Abuse is a serious worldwide health and human rights issue. According to the World Health Organization 35% of women worldwide have experienced either physical and/or sexual violence. This of course does not include abuse towards children or men. It does not include emotional abuse. And in our age of technology, it does not include an ever more prevalent issue of abuse through the internet.
Almost 13 years after leaving my abuser, last night he found me and contacted me through Google+. I found myself feeling the victim again.
When I left my abuser, I hid. I hid where I lived and what I did. I hid my online presence. I did not want to be “googleable.” I would frequently check to make sure I wasn’t easily searchable. But as my voice grew stronger and my professional and personal life took me in new directions, I didn’t want to hide anymore. I knew I had something to say as an ePatient, as a defender of health as a human right. I wasn’t willing to hide.
The flip side of this exposure means I cannot hide from even my abuser. Thus the abuse in a sense continues, the emotional abuse perpetrated through a simple hangout request. It’s a trap, not a peace offering. It is typical of the cycle of abuse and (forgive my generalization) a narcissistic personality disorder that will never recognize the pain he inflicted – the years of nightmares and questioning my fault, the years of looking over my shoulder.
In a moment, my safety is shattered, as is wont to happen in an age where disappearing and blocking are not an option.
What could I do? I’ve found few resources on this subject. There are articles on cyber bullying and cyber stalking. They offer tips to change your email address or contact system administrators. Knowing the policies of social media, rarely do they respond to requests to block abusers using their sites. I have tried, I have seen others try. They may say they will “look into it” but they do not take the claim seriously.
However, I cannot and will not allow my abuser to have the power to make me change my life because of his sickness. I will not change my email or my blog or my twitter account in an attempt to escape. I have already escaped him and though he will try to bring me back, I am stronger than him.
What else then can be done? I suggest the same as when experiencing physical or sexual abuse. If you feel uncomfortable in any way when an abuser contacts you, call local law enforcement. You may be able to obtain a protective (“restraining”) order depending on the laws in that county/state. Unfortunately, that will do little to really prevent the abuser from finding you online. But the report is important. The record is important. But you will have a record of the abusers actions that could later be used against them in a criminal case if the harassment continues. I recommend keeping any correspondence. File it away in a folder so that you needn’t see it before you and be reminded again and again.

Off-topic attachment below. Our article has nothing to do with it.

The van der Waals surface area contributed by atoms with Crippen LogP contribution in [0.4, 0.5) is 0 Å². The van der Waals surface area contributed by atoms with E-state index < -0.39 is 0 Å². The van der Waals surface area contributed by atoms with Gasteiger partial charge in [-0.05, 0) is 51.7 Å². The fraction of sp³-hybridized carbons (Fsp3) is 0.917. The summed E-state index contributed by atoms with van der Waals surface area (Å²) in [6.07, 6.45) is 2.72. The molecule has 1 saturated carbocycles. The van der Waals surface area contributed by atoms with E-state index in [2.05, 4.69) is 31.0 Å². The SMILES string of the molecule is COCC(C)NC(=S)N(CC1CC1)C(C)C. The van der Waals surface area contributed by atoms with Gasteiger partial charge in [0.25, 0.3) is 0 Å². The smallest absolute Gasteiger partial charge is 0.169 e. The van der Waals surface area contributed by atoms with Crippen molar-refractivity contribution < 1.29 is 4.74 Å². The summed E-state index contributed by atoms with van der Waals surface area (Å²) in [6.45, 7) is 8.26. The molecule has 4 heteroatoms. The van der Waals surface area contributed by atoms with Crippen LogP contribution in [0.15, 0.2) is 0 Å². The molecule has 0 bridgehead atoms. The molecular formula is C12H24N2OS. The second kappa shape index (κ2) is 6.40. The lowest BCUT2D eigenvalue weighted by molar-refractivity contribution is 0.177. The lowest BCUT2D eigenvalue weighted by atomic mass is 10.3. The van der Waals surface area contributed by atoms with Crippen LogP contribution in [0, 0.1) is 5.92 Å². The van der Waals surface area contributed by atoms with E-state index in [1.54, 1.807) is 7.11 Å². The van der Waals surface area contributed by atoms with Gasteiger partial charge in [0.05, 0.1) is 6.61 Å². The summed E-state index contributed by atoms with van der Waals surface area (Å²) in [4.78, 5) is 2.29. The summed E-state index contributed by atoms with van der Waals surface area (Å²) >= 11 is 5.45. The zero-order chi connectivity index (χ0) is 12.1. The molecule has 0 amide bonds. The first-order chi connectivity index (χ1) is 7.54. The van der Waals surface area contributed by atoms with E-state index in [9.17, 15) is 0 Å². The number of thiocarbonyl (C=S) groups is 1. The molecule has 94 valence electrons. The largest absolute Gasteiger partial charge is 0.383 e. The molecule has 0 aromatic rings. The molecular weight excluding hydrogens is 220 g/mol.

Most importantly, as I know I must do, reach out for help. The Office of Women’s Health of the Health and Human Services Department offers a wealth of information by state on violence against women. As does the National Center for Victims of Crime. Call a hotline like the National Domestic Violence Hotline at 800-799-SAFE (7233). Talk to the nearest women’s shelter. Talk to your friends. Talk to healthcare providers you trust – a doctor, a therapist. Find a support group. Learn about abuse and how to protect yourself.
The abuse I experienced may have happened years ago. I may have left physically, but the effects remain. Last night when I saw those messages pop up in my email, I panicked. I felt the weight of those years of pain rush over me again. I felt my safety ripped away as if I’d been literally grabbed and hit again. But I will not change who I am in response. I will not back down. I will not hide and stop fighting for health as a human right to ensure that all who suffer the consequences of any type of abuse will find and have access to the help they need. I will be strong.
I know my abuser is reading this right now. And so I issue this warning:
You are a sick sick man. If you contact me again, I will again involve law enforcement. I will not let you continue to abuse me.